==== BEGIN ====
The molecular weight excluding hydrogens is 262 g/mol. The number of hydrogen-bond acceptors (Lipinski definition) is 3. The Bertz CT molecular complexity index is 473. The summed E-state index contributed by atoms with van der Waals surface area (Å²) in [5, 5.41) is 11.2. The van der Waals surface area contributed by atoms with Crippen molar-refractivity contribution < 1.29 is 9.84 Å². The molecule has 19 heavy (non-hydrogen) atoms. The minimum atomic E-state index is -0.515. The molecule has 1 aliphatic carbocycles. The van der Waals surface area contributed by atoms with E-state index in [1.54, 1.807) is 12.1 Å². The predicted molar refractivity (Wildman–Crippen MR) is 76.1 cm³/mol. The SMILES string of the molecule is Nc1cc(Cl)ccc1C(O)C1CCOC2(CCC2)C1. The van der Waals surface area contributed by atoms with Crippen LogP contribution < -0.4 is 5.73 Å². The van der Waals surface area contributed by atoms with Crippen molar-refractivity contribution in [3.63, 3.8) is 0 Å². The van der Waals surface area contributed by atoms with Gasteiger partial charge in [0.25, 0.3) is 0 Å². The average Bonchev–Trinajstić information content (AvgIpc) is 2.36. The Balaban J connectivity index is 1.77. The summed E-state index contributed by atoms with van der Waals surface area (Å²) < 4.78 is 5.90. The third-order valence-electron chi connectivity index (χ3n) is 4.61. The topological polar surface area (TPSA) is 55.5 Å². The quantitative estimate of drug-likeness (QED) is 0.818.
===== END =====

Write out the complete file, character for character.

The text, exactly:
The molecular weight excluding hydrogens is 262 g/mol. The number of hydrogen-bond acceptors (Lipinski definition) is 3. The Bertz CT molecular complexity index is 473. The summed E-state index contributed by atoms with van der Waals surface area (Å²) in [5, 5.41) is 11.2. The van der Waals surface area contributed by atoms with Crippen molar-refractivity contribution < 1.29 is 9.84 Å². The molecule has 19 heavy (non-hydrogen) atoms. The minimum atomic E-state index is -0.515. The molecule has 1 aliphatic carbocycles. The van der Waals surface area contributed by atoms with E-state index in [1.54, 1.807) is 12.1 Å². The predicted molar refractivity (Wildman–Crippen MR) is 76.1 cm³/mol. The SMILES string of the molecule is Nc1cc(Cl)ccc1C(O)C1CCOC2(CCC2)C1. The van der Waals surface area contributed by atoms with Crippen LogP contribution < -0.4 is 5.73 Å². The van der Waals surface area contributed by atoms with Crippen molar-refractivity contribution in [3.63, 3.8) is 0 Å². The van der Waals surface area contributed by atoms with Gasteiger partial charge in [0.25, 0.3) is 0 Å². The average Bonchev–Trinajstić information content (AvgIpc) is 2.36. The Balaban J connectivity index is 1.77. The summed E-state index contributed by atoms with van der Waals surface area (Å²) < 4.78 is 5.90. The third-order valence-electron chi connectivity index (χ3n) is 4.61. The topological polar surface area (TPSA) is 55.5 Å². The quantitative estimate of drug-likeness (QED) is 0.818.